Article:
With an open kitchen and whimsical decor, Flying Fish Café boasts an impressive menu where diners enjoy a relaxing, “seaside” setting at the BoardWalk Resort in Walt Disney World. [dfb-restaurant id=”75″ align=”right”]
Join us in welcoming back Guest Author Paul Kuconis! His latest review features a steak dinner (that’s right, landlubbers!!) at this restaurant.
The Epcot Resorts provide a very nice respite from the hustle and bustle of Future World and World Showcase, not to mention awesome restaurants and watering holes.
My travel agent’s favorite restaurant is Flying Fish Café. Every time they visit Walt Disney World they book an Advance Dining Reservation (ADR). So, I figured, why not, let’s try it. This trip we decided to give it a whirl!
Using the My Disney Experience app I made a 4:30PM dinner reservation for two. Rather early, but given the temperature, humidity, and heat index, it turned out be a good move.
We decided to walk over rather than take the boat. Either way, both involved no air conditioning!
We reached the Boardwalk and stepped back in time. After a quick stop at the ESPN Club for a soft drink, to cool off, and to kill some time, we ventured on.
There it is! Nicely tucked away. The setback pulls the restaurant away from the hustle and bustle of the Boardwalk and provides a little quiet. Depending on your approach, the Café can be easily missed. After checking the posted menu we headed inside.
The flying fish theme begins right at the front door.
But, before we head inside, a question; why the name ‘Flying Fish’? It fits with the Boardwalk theme and evokes the roller coaster ride of yesteryear at Coney Island called Flying Turns.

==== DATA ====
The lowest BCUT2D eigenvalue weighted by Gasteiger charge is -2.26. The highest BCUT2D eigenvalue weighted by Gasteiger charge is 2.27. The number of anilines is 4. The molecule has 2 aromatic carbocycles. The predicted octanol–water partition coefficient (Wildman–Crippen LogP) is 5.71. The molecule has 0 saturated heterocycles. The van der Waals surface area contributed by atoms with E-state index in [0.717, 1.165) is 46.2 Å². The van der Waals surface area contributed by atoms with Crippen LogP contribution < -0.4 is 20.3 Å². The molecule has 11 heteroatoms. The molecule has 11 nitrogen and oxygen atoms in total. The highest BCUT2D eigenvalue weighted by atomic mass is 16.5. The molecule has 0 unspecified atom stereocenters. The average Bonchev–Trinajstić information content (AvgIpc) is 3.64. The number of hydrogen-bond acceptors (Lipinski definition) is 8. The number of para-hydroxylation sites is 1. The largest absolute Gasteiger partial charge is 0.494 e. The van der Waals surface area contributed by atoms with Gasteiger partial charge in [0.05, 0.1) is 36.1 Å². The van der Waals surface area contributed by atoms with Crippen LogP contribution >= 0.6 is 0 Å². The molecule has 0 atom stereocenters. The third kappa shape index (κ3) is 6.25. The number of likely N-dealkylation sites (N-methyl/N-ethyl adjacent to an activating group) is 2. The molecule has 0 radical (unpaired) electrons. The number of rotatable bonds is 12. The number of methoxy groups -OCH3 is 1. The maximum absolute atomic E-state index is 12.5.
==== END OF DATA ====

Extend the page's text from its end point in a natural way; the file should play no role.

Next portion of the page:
While we waited to be seated I took in the décor.
It was at this point I started to think of the name ‘café’ and how it contrasted to the structure itself (I don’t want to call it a ‘restaurant’). Dictionary.com defines café as: 1) a restaurant, often with an enclosed or outdoor section extending onto the sidewalk (nope, didn’t see that), 2) a restaurant, usually small and unpretentious (not from my view), and 3) a barroom, cabaret, or nightclub (not really). Maybe more of an oxymoron? Or just a play on words? Something to ponder.
As we waited by the reception desk I scoped out the seating area and determined where I wanted to sit.
This spot looks good to me. Now, can I convince the Cast Member to seat us here?
I asked, and was granted, seating at the Chef’s Counter, the closest thing to the Chef’s Table you can get. (Editor’s Note: Flying Fish does do a “Chef’s Counter” meal, but outside of that seating, other guests are able to have their meals here at the Chef’s Counter.)
Disney does it up well. Granite counter top and linen napkin with the Flying Fish motif embroidered. Nice touch!
First off, we looked over the wine list.
We selected the Black Stallion Chardonnay.
We enjoyed it very much, noting a lovely nose of green apple, lemon zest, and vanilla followed by flavors of citrus, brown butter, pear, and flint. The 2012 Chardonnay is soft and round on the palate with bright fruit and creamy notes that lead into a long, elegant finish.
Now we get down to the business of the menu and what to order.
During my visits to Walt Disney World, I always check out Cast Member name tags. I want to know their name and am curious as to where they moved from. Tim, our server for the evening, grew up in the city next to where we live. In fact, he is familiar with our neighborhood. How cool is that!
Tim brought us Potato Bread to munch on while we perused the menu. A very interesting bread with a nice, airy texture with pieces of potato throughout. That’s the cool thing with many Disney restaurants. They do not serve just ‘bread’ or ‘rolls’; at least at the restaurants I have visited.
Choosing the appetizer was rather easy. I like to try different offerings where possible to enjoy the Chef’s take and development of the ingredients. So I selected the crab cake.
Wow! Look at the plating! We eat with our eyes as we ‘see’ the food before we taste it. If it is visually appealing it enhances the experience.
Almost too pretty to eat. Nah! Because of the extreme heat, humidity, and heat index I wanted to eat light tonight. This was not a heavy appetizer.